Ramps tend to grow in clusters and will have a strong garlic odor. Once lifted from the soil an easy to peel, mucilaginous, cellophane-like sheath will be seen covering the stem base and bulb.
In the mid-Hudson area, the green shoots will emerge from the soil in April, before the trees leaf out. A single flowering stem with a whitish ball of florets appears six weeks later as the tree canopy leafs out and closes over.
By this time the leaves of the ramps will have died back, their month long greening season over. The head of black seeds seem to be released in stages. Some can still be found in the straw-colored dried seed head in the spring of the following year.
The clustering habit of ramps seems to come primarily from the seeds. One can often find young ramps in slender almost thread-like sprays scattered here and there among the clusters of mature plants. Propagation from seed is difficult, as they require a prolonged, two-stage germination process, but is one way ramps are commercially cultivated.
There are three or four plants which might be confused with ramps. Of these, the first two, Lily of the Valley and Trout Lily, like ramps, are small two – leafed members (or relatives) of the Lily Family.
Lily of the Valley (Convallaria majalis) is the relative recently moved from the Liliaceae to the Ruscacae. It stands more erect than ramps, rising from small pips in the early spring and forming dense colonies, members of which are connected by a fibrous underground network of rhizomes.
By the end of April the mature two-leaved plants will send up a single erect raceme of 10 to 15, usually white, bell shaped flowers. These will smell just like your Grandmothers Lily of the Valley Cold Cream.
There are many cultivars and although in the past it was used in traditional herbal medicine as both a cure for memory loss and as an aid to induce “common sense” all parts of this plant are now known to be highly poisonous.
Trout Lilly (Erythronium americanum) is also called Adders Tongue or Dog Tooth Violet. Like ramps it will often grow in spreading troops, with plants of varying size.
Young plants will usually have but one leaf whereas mature plants will usually have two. The leaves are much smaller than ramps (1″x 4″), are deeply mottled, and will often send up a single yellow nodding flower. Peterson lists it as edible but acknowledges it is also known to be an active emetic, inducing vomit.
Mature specimens of the Skunk Cabbage (Symplocarpus foetidus) would not be mistaken for ramps due to the large size of the ovate leaves, up to a foot in diameter. Young Skunk Cabbage, however, has 3″x 6″ leaves that more closely resemble the 2″ x 10″ elongated leaves of ramps.
The clearly veined leaves and ‘skunky’ odor of the crushed plant however will quickly serve to identify this fleshy herb which contains toxic calcium oxalate crystals.
One bite of this plant, even if well cooked, will cause the mouth and throat to burn and swell up. This is the same compound that makes the green parts of rhubarb and dumbcane (Dieffenbachia ) so poisonous.
Growing in the same location as Skunk Cabbage is False Hellibore (Veratrum viride) a quite toxic member of the Lilly family. It is much more robust than even Skunk Cabbage and quickly develops an erect stem with heavily ribbed, spirally arranged leaves. I can’t imagine anyone mistaking this plant for Ramps, but then again ‘common sense’ often presents itself as a toxic brew!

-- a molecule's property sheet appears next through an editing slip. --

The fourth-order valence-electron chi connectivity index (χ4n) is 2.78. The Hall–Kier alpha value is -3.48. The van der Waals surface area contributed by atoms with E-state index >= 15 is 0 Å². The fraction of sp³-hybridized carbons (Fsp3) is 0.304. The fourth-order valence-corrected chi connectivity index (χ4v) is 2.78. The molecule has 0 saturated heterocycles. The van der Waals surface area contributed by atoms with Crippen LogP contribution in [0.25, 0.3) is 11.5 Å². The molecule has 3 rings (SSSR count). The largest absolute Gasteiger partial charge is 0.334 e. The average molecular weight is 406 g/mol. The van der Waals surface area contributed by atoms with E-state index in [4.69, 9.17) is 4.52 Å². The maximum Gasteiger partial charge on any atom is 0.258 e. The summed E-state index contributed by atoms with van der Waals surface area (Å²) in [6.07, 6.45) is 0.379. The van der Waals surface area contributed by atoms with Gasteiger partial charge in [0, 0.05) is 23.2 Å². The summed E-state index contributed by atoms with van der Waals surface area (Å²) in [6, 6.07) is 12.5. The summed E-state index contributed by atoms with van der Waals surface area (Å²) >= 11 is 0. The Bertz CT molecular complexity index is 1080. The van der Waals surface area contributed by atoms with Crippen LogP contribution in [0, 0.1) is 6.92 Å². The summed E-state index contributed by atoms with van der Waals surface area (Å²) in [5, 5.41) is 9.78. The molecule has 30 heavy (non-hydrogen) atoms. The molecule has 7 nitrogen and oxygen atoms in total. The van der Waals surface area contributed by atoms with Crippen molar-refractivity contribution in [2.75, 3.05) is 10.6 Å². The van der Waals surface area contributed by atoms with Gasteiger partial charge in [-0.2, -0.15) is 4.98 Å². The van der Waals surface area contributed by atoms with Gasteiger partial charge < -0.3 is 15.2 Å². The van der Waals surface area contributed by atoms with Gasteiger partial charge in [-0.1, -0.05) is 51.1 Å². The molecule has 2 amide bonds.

PREPARING RAMPS FOR THE KITCHEN
Ramps are very easy to prepare. Place them in a bowl of water and rinse the dirt from the roots. This will also loosen the membrane which covers the stem and bulb. Slide the membrane off, do a final rinse and you are done.
In the fridge they will store quite easily in a plastic bag, or loosely wrapped in a wet towel.
COOKING WITH RAMPS
A Google search will turn up dozens of ways to cook with these wild leeks. Some call for mixing them with scrambled eggs, as Grandpa Cario did with dandelion. Others recommend a simple potato-ramp soup.For the sophisticated there is Asparagus braised or grilled with Ramp Aioli.
Recipes galore await your search, more than you can possibly attempt in the short season when Ramps are available.
My favorite, and perhaps the easiest, is to coarsely chop the greens along with the bulbs and sauté in olive oil. You can play around, adding perhaps a garlic clove or shallot, thinly sliced red Bell Pepper, or a sprinkling of red pepper flakes. When done, toss with pasta or serve over grilled vegetables.
You can’t go wrong. The complex flavor is subtle yet intense, sweetish on the tongue with lots of garlic in the nose. Down south it is said that if you eat them alone, you will stay alone for no one will want to be near you. The solution to this is simple, dine together and rinse with a soft red wine.
Since the ramps grow wild in my back yard, I have taken to expanding this local crop by transplanting a few plants with each collection I make from the wild.
These have been planted only in the very shady parts of the yard, the tree-lined margins where conditions are similar to those in the deep forest.
Studies conducted by plant scientists indicate that the seeds normally need two seasons to fully germinate, that planting the seeds in the fall usually produces better results than spring planting, and that amending the soil with calcium increases the vigor and eventual harvest of the plants.
Much like planting asparagus, this is a gardening exercise for the future. Anticipation, patience and prudence are the names of the game.
If you need results more quickly, consider the cultivation of half-wild lambsquarter, details coming in part 2 of this series.